“The chickens eat better than we do,” Paul laughs. “They get the old produce and food scraps from local businesses. It’ll be bruised or damaged somehow and so they can’t sell it. Sometimes, I think, ‘Hey! That stuff is still good for me.’”

With that thought, I pluck a squiggly-shaped radish from my bucket. I wash and wipe it clean, and it’s gorgeous. I take a tentative bite. Peppery. Very crisp. A little tart and yet a little sweet. It’s just perfect. These chickens do have it good.

Paul explains the harvest, the variety of their produce sold at the Kailua Farmers Market, and about the restaurants that receive Yogarden’s bounty of organic turmeric. “[You get to] watch the evolution of life as you harvest a fruit or vegetable, watch it break down and compost, and then it turns back into soil where that seed can be planted again and the cycle continues.”

Boom. More wisdom. With the radish in my mouth and soil in my fingernails, I feel life lessons take root in my heart.

The yoga of harvest: Things grow, things die, things grow again. Perfection doesn’t have to look perfect. This moment is beautiful because it is temporary. Enjoy it. Trust in the miracle of life.

The previous holder of the property didn’t farm the ground. In fact, the land was completely covered with crushed gravel, effectively making it more challenging to till the earth beneath. The major task on this volunteer day was combining Yogarden’s no-till, compost-filled garden beds to make them larger and easier to maintain.

This wasn’t the first time Paul and Kelly had encountered adversity and responded with grace. We didn’t talk about the paths they decided not to take, but they both assured me that their journey had not been without struggle. Each evolution of Yogarden led them to the beautiful farm surrounding us now, and they hope for even bigger things in the future.

Kelly and Paul envision a larger space to offer bigger festivals to the community. With an expanded space and larger reach, they plan to continue inspiring healthy lifestyles with the foundation of Yogarden’s trinity: yoga, music, and sustainable farming practices through education.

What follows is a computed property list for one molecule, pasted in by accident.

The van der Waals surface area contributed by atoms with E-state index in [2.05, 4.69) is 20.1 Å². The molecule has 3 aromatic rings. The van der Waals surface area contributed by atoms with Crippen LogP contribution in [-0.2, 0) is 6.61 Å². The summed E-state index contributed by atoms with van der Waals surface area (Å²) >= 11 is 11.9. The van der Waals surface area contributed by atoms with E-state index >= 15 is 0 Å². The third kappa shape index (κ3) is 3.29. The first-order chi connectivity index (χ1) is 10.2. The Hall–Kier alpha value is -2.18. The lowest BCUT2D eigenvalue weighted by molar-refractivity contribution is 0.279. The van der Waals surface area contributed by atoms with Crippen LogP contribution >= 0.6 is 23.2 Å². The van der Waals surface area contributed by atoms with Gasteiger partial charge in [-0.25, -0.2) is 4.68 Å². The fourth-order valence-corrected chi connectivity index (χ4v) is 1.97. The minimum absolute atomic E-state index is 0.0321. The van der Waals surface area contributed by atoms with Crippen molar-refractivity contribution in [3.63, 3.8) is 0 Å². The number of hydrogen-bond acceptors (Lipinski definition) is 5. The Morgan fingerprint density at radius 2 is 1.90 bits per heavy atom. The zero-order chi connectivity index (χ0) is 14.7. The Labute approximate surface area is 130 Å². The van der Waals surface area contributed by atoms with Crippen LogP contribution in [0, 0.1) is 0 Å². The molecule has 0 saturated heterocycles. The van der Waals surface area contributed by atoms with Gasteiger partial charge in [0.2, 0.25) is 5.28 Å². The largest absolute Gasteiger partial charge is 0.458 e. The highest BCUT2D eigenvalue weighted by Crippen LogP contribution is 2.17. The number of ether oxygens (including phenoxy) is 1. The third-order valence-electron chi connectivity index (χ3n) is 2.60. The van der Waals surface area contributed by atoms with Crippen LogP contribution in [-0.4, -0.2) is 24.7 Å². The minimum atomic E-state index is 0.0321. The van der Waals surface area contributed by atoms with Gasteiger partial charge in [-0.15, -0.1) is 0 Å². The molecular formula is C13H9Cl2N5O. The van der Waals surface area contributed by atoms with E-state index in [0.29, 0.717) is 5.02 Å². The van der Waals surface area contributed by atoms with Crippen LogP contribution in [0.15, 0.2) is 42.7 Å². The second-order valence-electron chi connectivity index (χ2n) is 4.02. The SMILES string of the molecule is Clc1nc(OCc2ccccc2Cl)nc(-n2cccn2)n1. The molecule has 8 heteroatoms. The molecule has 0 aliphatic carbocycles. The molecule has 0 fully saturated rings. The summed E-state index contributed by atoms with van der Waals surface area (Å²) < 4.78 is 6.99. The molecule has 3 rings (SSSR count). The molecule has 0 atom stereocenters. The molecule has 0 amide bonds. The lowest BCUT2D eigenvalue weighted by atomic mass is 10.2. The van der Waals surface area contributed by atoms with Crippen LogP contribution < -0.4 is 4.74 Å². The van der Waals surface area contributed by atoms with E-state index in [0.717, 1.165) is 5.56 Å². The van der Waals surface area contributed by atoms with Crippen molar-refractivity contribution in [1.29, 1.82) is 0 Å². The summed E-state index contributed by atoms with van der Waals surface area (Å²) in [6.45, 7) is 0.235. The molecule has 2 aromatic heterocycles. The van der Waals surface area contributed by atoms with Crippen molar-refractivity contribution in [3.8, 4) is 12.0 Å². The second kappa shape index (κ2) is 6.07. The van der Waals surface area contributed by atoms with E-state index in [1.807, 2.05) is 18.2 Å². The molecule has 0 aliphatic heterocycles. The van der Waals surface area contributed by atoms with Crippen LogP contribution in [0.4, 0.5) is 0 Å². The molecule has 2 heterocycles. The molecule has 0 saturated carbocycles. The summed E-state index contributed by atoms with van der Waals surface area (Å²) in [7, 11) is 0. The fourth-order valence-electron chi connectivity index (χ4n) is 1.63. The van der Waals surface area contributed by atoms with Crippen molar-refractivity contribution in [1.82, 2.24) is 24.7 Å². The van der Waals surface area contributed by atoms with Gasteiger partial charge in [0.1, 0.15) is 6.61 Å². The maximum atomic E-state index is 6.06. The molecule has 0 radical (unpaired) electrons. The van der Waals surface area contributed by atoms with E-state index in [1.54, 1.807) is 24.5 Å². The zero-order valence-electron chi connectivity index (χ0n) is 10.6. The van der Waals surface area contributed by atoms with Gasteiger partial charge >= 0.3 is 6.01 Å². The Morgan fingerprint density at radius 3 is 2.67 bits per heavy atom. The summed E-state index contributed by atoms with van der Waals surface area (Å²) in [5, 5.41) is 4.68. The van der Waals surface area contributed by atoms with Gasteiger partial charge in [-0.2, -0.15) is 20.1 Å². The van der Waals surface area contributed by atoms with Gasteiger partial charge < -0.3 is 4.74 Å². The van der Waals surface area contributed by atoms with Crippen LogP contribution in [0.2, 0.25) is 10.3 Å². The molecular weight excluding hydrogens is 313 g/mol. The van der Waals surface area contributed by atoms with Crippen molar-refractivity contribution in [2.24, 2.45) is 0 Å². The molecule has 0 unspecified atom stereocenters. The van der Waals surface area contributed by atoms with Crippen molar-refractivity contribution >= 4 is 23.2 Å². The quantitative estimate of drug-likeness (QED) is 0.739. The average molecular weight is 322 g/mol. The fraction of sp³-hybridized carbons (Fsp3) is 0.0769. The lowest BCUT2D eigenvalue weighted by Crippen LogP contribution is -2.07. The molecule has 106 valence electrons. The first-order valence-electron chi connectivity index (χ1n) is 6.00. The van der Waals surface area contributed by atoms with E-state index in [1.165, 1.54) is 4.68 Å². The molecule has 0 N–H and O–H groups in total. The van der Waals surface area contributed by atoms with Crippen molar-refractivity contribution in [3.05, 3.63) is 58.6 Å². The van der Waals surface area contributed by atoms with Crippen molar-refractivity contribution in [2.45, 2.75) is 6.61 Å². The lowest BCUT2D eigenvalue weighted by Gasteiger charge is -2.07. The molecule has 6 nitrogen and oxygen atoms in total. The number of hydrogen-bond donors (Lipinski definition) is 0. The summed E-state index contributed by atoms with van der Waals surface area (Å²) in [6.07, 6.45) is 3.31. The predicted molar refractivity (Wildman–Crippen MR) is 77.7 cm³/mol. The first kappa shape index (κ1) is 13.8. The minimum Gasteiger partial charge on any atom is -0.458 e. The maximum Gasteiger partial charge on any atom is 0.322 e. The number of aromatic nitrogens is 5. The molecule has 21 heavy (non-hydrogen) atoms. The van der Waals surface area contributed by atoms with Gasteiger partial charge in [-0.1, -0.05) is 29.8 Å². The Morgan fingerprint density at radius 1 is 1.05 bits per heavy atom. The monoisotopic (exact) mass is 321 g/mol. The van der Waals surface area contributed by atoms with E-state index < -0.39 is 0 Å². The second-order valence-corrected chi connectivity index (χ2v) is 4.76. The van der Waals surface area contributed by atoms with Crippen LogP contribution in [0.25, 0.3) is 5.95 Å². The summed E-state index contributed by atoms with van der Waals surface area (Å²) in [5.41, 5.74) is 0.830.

Paul also intends to make enough compost to distribute beyond Yogarden, sharing the lovingly cultivated mix with other farmers.

“It’s about intention,” says Kelly. “With focus and intention, we create a full and rich life that is in harmony with ourselves and our surrounding.” New seeds laid in the fertile soil here—soil which starts as rotting material— thrive from the nutrient-dense earth, and figuratively blossom from great intentions.

But in all things beautiful, a little unsavory can enhance the outcome, too.

Because it’s the “shit” in life—and in the soil—that makes things better.

“Can I say ‘shit’?” Kelly asks. “Because there is literal shit in the compost, and it just makes the mix richer.”

“Kind of like how the shit I’ve been through can help others?” I offer. Kelly smiles broadly. “We can all help each other, and we can all use the help,” she says.

The yoga of planting: sow your seeds with care. Set the intention to cultivate prosperity. Cultivate self, and cultivate community. There is unity in all things, as we all come from the same earth.

Yogarden’s weekly volunteer day is every Thursday from 9:00am to 12:00pm. Participation is free and all ages and abilities are welcome.

By Stephanie Keiko Kong

Stephanie Keiko Kong, E-RYT 200, teaches yoga in India, Japan, Australia and the US. Born and raised in Wahiawa, Hawaii, she would
love to meet your mom.
Catch Stephanie moonlighting as a featured actor with the Hawaii Shakespeare Festival.